• Subject: Re: Externalize DB/IO (was What Counts as Technically Slick?)
  • From: "John Taylor" <john.taylor@xxxxxxxxxxxxxxx>
  • Date: Tue, 10 Apr 2001 12:34:12 -0600

My .02

Don't rely upon direct parameter passing, or module import/export variables
between the client and the DB server. Encapsulate the parameters in a data
structure that can be passed as a single parameter, or shuttled across via
data queues, user spaces etc.

To begin with, you need to establish a common naming system for all data
attributes within your system. So you'd have attributes like:

Product_ID
Product_Desc
Product_Status

The server and all clients must use this naming system to refer to the
attributes - no exceptions.

Next, setup a standard data structure that will encapsulate each attribute
in a common way. Think of this data structure as a composite variable - the
API Error Structure is similar to what I'm talking about. Example:

AttributeStruct:
  AttributeID="Product_Code"
  AttributeValue="ABC123"
  AttributeSeq="1"
  AttributeErrID=""
  AttributeErrText=""

The client is responsible for setting the attribute sequence value before
passing the attribute to the server. If the server encounters an error, it
sets the AttributeErrID and associated text accordingly. In this model,
where each attribute structure provides a vehicle for it's own message
passing, the server would ignore the AttributeSeq value - it would only be
used by the client.

However, another valid model would be to take the message passing out of
each individual attribute, and add it as a standard attribute itself. In
that case, the server would generate and pass all error messages as a single
attribute that contained deliminated error messages. As part of this
packaging process, the server would use the AttributeSeq value to determine
what order the error messages should be placed in.

The attribute sequence, of course, has a direct relationship to the order of
fields on the display file, HTML page etc. The client uses the value to
arrange the error messages and for cursor control.

If you want to be really hip about it, package this all up using XML.


Regards,

John Taylor
Canada

----- Original Message -----
From: "Douglas Handy" <dhandy1@bellsouth.net>
To: <MIDRANGE-L@midrange.com>
Sent: Tuesday, April 10, 2001 10:39
Subject: Re: Externalize DB/IO (was What Counts as Technically Slick?)


> Nathan,
>
> >To implement multi-field validation, I'd need a broader interface between
> >the two modules.
>
> My point exactly.  The sample program was too simplistic to be a real
wrold
> example, which makes it useless for comparison purposes (IMHO).
>
> >The dbMsg field
> >could have been a multiple occurring data structure to hold the maximum
> >number of error messages possible.
>
> I'd rather just send them as messages to the external program message
queue of
> the UI program.  That is one of the beauties of the error message subfile.
>
> >It could be supplemented with an array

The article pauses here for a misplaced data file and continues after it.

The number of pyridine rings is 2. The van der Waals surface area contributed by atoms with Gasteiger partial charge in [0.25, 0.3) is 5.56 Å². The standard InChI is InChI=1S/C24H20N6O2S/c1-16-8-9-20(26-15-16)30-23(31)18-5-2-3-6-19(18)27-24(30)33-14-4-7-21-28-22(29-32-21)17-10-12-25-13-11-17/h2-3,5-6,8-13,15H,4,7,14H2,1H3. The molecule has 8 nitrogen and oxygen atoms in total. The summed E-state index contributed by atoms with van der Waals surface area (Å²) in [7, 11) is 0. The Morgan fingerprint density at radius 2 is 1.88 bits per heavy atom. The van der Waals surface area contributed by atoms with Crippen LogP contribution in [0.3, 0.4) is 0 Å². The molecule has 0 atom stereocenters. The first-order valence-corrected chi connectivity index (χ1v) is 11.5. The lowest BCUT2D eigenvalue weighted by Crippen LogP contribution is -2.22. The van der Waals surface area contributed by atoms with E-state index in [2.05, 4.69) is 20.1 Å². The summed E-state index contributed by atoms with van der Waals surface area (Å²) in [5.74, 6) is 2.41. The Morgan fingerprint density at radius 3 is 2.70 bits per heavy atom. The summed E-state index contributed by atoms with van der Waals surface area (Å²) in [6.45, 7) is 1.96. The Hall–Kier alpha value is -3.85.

> >of indicators to highlight multiple fields on the screen.
>
> And herein lies the rub, as you are losing some of the separation you are
> striving to obtain.  Just how do you propose this array of indicators gets
> mapped to the fields?  I'm not saying it can't be done; I just want to see
how
> you suggest doing it in a real life setting.  In fact, that is my real
motive
> for responding.  I *want* to see how others handle this when separating
the UI
> from the business logic and DB I/O.
>
> Actually, I don't even use indicators anymore.  I prefer to use
> program-to-system fields to set display attributes, and set the cursor
location
> by dynamically retrieving the DSPF format's field locations via APIs at
run
> time.  All of that is encapsulated behind service program routines which
make it
> a single subprocedure call for me to add a message to the subfile, set the
> display attributes, and position the cursor (if it is the first error).
No
> indicators involved.
>
> I may be able to extend this logic and with proper naming conventions,
accept DB
> field names back from the business logic handler then make my other WS
handling
> routines deal with it.
>
> I just wanted to know how you handle it, since it appeared to have been
> production code rather than something thrown together for the posting.
>
> >Only after testing the concept, and after doing
> >some "reuse by copy" for another application, did it grow on me.
>
> Years ago I tried setting up service programs to encapsulate the I/O to
some
> commonly used master files.  This was on a CISC system, and before the RPG
IV
> redbook.  I got it to work.  When it was all said and done, it didn't seem
like
> it had bought me any real, tangible benefits.  Perhaps I just did it
wrong.
>
> Don't get me wrong.  I'm a big fan of service programs and subprocedures
in
> general.  At the time I played with externalizing the DB access, the
concept of
> using web-facing or whatever technology as an alternative UI was not part
of the
> equation.
>
> This alters the balance somewhat, and I can see where externalizing the
I/O is
> good positioning.  What I need though are solid examples of how best to
> integrate that with existing UIs without going backwards (e.g. losing
cursor
> positioning or field highlighting) while keeping it at least as
maintainable --
> and preferably better.
>
> Doug
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